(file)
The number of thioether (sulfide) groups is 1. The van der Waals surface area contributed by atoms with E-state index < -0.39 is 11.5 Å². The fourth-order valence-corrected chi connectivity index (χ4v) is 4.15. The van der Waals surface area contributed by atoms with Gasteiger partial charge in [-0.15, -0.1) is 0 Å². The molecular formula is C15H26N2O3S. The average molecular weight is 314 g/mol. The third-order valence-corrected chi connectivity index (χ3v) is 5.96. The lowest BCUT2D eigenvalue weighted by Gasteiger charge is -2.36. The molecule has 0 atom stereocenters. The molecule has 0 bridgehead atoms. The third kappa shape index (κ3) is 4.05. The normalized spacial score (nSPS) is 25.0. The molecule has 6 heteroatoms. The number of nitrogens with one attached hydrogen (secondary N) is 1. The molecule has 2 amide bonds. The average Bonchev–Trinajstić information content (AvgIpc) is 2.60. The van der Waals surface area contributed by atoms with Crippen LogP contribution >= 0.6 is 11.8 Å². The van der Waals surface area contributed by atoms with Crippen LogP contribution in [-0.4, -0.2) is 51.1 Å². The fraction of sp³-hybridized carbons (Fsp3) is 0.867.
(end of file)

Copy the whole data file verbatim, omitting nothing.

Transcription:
The number of thioether (sulfide) groups is 1. The van der Waals surface area contributed by atoms with E-state index < -0.39 is 11.5 Å². The fourth-order valence-corrected chi connectivity index (χ4v) is 4.15. The van der Waals surface area contributed by atoms with Gasteiger partial charge in [-0.15, -0.1) is 0 Å². The molecular formula is C15H26N2O3S. The average molecular weight is 314 g/mol. The third-order valence-corrected chi connectivity index (χ3v) is 5.96. The lowest BCUT2D eigenvalue weighted by Gasteiger charge is -2.36. The molecule has 0 atom stereocenters. The molecule has 0 bridgehead atoms. The third kappa shape index (κ3) is 4.05. The normalized spacial score (nSPS) is 25.0. The molecule has 6 heteroatoms. The number of nitrogens with one attached hydrogen (secondary N) is 1. The molecule has 2 amide bonds. The average Bonchev–Trinajstić information content (AvgIpc) is 2.60. The van der Waals surface area contributed by atoms with Crippen LogP contribution >= 0.6 is 11.8 Å². The van der Waals surface area contributed by atoms with Crippen LogP contribution in [-0.4, -0.2) is 51.1 Å². The fraction of sp³-hybridized carbons (Fsp3) is 0.867.